Besides its rich supply of health-promoting vitamins and minerals, pork is a powerful weight loss food. A three-ounce serving houses just 125 calories and a whole lot of high-quality protein to go with it. Adequate protein consumption is essential for building and maintaining muscle.

The more muscle you have, the higher your metabolic rate. This essentially means that you’ll burn more calories and lose more weight.

Related Article: The Important Role of Metabolism in Weight Loss

Pork also offers a rich dose of vitamin B6, which specifically supports the synthesis of protein from amino acids. Protein synthesis further promotes muscle maintenance and growth thereby preserving the metabolic rate and encouraging weight loss. The combination of protein and vitamin B6 housed in pork is also especially beneficial if you regularly engage in resistance training.

In spite of its overall nutritional value, many people simply don’t eat pork due to social, cultural and religious reasons, which is perfectly fine. This article is primarily directed towards those who may wish to abstain out of a presumption that it is unhealthy.

At the end of the day, eating pork can present problems when it is inadequately cooked, poorly chosen, and consumed in excess.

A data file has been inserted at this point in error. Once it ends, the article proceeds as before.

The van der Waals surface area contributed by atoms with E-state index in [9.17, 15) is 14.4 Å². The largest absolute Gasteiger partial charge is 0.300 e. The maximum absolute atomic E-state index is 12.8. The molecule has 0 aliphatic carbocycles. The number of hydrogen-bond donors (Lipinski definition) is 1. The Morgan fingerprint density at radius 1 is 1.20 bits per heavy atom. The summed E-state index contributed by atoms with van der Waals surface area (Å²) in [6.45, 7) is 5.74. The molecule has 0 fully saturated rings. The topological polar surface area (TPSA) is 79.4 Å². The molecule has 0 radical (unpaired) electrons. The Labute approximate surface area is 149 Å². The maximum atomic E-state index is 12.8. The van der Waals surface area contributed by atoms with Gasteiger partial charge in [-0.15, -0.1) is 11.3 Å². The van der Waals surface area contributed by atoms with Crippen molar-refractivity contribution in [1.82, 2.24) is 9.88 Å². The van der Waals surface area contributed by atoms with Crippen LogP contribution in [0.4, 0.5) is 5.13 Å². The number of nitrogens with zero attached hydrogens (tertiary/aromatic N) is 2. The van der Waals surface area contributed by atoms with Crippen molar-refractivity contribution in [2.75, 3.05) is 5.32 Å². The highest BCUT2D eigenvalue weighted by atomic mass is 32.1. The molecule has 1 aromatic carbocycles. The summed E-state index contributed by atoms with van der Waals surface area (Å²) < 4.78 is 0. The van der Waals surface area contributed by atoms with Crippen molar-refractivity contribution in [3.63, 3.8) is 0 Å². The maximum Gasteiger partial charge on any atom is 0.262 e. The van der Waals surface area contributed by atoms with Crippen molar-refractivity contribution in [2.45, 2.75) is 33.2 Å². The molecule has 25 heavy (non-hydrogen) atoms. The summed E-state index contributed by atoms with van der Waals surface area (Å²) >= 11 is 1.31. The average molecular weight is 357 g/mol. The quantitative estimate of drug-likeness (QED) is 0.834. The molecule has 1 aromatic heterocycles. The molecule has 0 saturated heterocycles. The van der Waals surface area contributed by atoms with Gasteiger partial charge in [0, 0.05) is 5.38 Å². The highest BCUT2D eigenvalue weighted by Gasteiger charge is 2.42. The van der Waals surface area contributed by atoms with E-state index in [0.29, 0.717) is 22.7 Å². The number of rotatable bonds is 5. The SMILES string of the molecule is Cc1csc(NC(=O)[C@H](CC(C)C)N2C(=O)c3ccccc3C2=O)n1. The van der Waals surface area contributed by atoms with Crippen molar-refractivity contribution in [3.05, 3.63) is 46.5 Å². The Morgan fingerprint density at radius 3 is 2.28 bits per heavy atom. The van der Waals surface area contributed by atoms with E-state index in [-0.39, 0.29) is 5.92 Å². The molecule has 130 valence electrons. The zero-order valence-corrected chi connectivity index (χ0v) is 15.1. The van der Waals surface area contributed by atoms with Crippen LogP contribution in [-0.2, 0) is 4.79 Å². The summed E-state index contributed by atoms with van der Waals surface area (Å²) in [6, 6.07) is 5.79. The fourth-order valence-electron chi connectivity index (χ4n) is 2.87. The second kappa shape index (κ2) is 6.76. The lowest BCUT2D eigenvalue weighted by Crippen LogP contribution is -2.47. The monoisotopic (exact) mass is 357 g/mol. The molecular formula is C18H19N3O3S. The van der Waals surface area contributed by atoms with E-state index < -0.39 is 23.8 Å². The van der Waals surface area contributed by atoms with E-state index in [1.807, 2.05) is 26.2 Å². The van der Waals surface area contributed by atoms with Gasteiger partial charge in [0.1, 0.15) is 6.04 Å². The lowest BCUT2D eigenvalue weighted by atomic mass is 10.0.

To reap the full health benefits of pork, it’s important to choose only lean cuts and limit your intake to no more than 1-2 three-ounce servings per week. In addition, when preparing pork, be sure to trim any visible fat prior to cooking it and remove any remaining fat before eating it.

RECIPE: Ground Pork with Manzanilla Olives, Minced Pimientos, and Capers

At the end of the day, eating pork can present problems when it is inadequately cooked, poorly chosen, and consumed in excess.

Now, if you don’t have the discipline to regulate your intake of pork this way, you may find it most beneficial to fully abstain from eating it. But, that’s a personal choice.

So hopefully I’ve provided some valuable insights about the nutritional value and health benefits of pork for those of you who may be on the fence about removing it from your diet. At the end of the day, it’s better to arm yourself with the real facts and use them to preferentially guide your desired eating behaviors as opposed to hanging on the potentially biased perspectives of others.